Bear Country

Before leaving Prince George I go to a local bike shop, Evolve, to have my chain checked again and also to grease my Frog Speedplay pedals. Turns out they had the special grease gun for the job. And they confirmed that after just 1,500 km, my chain was stretched past 75% so I had it replaced. I love the smooth feeling of a new chain and fully greased pedals.

I then cross the Fraser River leaving the city.


On the other side of the bridge I meet a cyclist road sweeping angel. His name is Dale and, with his free time, he wanders about Prince George with a big broom sweeping areas that have become too full of debris for cyclists. We have a fun conversation and he invites me back to the city for lunch but it was already near noon and I needed to make good progress.


At the top of the first climb out of Prince George there is a modern building that looks part of a new college campus. Regrettably, it is a shiny example of where Canada is investing lots of money. A prison. Politely called an institution. I don’t think I have seen a school this nicely built in Canada yet.


I soon get excited with the 200 km plus ahead with nothing but wildlife in between. The signs on the road are like advertising.



The day is mostly overcast with a slight headwind. A few long climbs.


My goal for the day is the Grizzly Den Provincial Park 95 km away.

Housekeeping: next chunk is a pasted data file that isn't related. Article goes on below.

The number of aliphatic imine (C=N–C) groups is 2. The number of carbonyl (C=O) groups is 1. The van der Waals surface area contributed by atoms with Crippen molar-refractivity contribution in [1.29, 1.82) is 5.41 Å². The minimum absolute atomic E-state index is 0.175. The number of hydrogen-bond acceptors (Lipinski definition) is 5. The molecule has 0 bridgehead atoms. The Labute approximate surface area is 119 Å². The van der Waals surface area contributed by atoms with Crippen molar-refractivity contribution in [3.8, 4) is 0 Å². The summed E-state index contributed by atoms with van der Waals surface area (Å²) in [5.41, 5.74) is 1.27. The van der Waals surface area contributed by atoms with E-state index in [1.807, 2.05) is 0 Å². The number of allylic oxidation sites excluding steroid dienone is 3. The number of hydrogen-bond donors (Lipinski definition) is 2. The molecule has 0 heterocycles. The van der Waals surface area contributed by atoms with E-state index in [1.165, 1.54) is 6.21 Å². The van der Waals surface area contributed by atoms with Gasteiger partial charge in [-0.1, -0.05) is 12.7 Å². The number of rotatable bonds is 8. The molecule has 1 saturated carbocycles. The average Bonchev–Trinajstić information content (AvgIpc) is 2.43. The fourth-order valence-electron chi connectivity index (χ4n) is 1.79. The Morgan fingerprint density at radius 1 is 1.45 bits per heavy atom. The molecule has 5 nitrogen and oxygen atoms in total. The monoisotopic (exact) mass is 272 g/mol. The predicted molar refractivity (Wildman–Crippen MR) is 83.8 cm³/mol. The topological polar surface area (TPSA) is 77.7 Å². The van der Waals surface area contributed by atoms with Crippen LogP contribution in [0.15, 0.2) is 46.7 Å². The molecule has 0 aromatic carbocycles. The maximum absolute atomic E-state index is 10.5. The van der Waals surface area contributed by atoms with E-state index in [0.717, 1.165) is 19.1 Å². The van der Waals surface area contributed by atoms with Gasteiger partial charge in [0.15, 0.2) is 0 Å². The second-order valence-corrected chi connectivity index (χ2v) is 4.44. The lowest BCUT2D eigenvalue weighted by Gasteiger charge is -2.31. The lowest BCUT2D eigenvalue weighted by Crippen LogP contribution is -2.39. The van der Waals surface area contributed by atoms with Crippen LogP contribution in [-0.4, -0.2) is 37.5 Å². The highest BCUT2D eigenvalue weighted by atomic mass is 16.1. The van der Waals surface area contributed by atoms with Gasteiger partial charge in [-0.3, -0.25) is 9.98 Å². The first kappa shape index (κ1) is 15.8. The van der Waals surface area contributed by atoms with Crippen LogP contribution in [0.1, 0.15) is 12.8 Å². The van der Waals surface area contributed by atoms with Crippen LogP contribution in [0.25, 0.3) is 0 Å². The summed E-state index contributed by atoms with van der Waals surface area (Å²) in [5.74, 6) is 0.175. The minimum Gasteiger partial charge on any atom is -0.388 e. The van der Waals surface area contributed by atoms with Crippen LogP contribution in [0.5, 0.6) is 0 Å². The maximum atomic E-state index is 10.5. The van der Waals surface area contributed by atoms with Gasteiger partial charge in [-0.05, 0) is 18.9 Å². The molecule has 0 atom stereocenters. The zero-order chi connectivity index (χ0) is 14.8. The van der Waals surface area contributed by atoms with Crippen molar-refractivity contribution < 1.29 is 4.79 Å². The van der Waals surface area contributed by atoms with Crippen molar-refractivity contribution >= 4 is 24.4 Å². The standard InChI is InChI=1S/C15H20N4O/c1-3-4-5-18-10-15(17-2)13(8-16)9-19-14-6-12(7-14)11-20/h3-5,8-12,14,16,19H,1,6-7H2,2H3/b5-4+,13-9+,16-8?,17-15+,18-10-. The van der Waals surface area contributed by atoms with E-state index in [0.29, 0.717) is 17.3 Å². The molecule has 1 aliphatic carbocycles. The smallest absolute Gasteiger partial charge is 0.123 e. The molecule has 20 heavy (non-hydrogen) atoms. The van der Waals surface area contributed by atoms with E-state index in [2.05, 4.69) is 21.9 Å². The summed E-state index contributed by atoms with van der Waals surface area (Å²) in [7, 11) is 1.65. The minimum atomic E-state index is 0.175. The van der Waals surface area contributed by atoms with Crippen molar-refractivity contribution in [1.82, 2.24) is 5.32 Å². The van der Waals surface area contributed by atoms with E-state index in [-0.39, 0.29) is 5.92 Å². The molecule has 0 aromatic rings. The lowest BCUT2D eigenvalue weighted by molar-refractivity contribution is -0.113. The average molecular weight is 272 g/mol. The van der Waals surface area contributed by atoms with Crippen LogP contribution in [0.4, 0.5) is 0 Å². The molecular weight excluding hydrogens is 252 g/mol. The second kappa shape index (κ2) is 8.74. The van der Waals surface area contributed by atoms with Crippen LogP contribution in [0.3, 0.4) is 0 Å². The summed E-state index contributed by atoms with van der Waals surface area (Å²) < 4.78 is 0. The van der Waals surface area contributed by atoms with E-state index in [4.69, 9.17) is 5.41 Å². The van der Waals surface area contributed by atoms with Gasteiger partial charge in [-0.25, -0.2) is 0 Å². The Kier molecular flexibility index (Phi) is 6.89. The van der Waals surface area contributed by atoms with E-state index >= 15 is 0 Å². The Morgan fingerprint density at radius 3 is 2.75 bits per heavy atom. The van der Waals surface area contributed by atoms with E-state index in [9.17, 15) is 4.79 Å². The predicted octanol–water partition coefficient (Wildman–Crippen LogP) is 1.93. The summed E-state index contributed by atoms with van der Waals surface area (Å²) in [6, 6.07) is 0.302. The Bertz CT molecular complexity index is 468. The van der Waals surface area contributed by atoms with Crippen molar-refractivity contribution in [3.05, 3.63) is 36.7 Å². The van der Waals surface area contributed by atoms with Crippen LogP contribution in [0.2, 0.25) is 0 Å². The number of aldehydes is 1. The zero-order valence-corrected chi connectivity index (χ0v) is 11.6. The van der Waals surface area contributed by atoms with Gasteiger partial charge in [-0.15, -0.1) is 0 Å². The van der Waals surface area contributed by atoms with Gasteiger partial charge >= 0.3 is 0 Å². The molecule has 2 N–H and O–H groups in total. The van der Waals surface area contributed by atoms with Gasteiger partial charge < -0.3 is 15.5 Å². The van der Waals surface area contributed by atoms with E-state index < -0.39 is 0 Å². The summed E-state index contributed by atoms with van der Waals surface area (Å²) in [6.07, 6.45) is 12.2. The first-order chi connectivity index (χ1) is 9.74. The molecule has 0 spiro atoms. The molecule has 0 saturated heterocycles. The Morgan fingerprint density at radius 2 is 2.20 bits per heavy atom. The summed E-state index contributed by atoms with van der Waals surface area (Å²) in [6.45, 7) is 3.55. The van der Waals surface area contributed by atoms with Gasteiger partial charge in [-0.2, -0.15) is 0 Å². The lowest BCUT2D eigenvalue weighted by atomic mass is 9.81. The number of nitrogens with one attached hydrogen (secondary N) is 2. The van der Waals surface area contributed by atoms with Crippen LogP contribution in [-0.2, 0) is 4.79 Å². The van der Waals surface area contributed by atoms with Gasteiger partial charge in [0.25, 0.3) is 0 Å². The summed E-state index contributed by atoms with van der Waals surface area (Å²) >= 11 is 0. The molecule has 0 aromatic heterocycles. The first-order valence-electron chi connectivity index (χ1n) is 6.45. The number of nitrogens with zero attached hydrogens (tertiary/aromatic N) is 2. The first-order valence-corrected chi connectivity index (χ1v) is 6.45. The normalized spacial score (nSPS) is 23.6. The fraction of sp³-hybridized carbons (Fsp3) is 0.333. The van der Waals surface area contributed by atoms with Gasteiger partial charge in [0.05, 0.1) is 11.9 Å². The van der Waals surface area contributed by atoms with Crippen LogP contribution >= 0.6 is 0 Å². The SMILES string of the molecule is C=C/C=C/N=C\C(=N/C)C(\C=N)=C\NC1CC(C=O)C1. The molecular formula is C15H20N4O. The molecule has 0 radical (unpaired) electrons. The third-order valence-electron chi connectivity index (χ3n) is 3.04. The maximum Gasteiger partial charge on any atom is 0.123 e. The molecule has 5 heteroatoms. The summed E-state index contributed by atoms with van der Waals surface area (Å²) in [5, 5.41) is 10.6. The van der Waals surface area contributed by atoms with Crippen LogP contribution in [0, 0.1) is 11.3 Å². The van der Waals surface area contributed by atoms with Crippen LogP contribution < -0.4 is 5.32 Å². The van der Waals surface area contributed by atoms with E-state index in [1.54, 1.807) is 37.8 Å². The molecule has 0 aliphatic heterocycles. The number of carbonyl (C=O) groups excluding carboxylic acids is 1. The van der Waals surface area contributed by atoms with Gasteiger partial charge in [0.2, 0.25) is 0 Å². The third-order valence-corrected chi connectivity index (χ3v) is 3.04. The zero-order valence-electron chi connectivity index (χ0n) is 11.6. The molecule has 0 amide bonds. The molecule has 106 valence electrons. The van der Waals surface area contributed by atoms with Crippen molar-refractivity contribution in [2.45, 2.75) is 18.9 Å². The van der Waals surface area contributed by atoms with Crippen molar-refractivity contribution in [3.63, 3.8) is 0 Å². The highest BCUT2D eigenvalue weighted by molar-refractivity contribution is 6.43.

I see plenty of signs of Black Bears as I can see, as my grandmother would say, they have done their business on the Yellowhead Highway. Number two business in fact. No evidence they are eating humans.


I reach the Grizzly Den Provincial Park but note that there are three dirt paths leading to trailheads but no sign of a campground or campsite. So much for the plan to stay there for the evening.

I pedal on and start looking for a place on the side of the road. The kilometers continue and I do not find anything. It’s true what a cyclist told me a few towns back: “There ain’t Jack between Prince George and McBride.” When I finally find what looks like a grassy area, I walk my bike in and see a sign that reads: “Caution: Bear Sanctuary Area.”

I didn’t even remember to take a photo. I knew unwanted to be some kilometers from there. As I pedaled on, I saw four Black Bears on the roadside. As soon as they heard the click of the freewheel, they would run into the woods. That is the good news. What was amazing to see was how fast and elegantly they ran. I just barely managed to get one photograph.


Finally, 40 km beyond my planned stop for the evening there is a rest area called Willow Creek. I pull in for the evening where I have the place to myself.

Having seen so many bears in the last ten kilometers, I stash all my food in the back of the bear-proof trash bins. I learned this trick earlier in the trip, you just have to get it before the trash collector comes in the morning.



Stats – for Thursday 14 June 2012

Start: Prince George
Finish: Willow Creek Rest Area
Distance: 134 km
Average Speed: 18.7 km/hr
Time on Bike: 7:08
Distance to Date: 1,711

2 thoughts on “Bear Country

  1. Well David, we have a few common experiences although I stay solidly put in Salt Spring: first: caterpillars: they have unleashed the murderer in me, as it is them or me who will eat the blueberries in my garden. I have decided I wanted the blueberries. I will share but not with caterpillars. Bad for karma, good for blueberries. Second: black bear: there is one rummaging around here, making me nervous about walking in the woods by myself. It is believed he swam from Vancouver Island. Third: biking, although my stats are pathetic compared to yours. Wonderful posts. Keep them coming!

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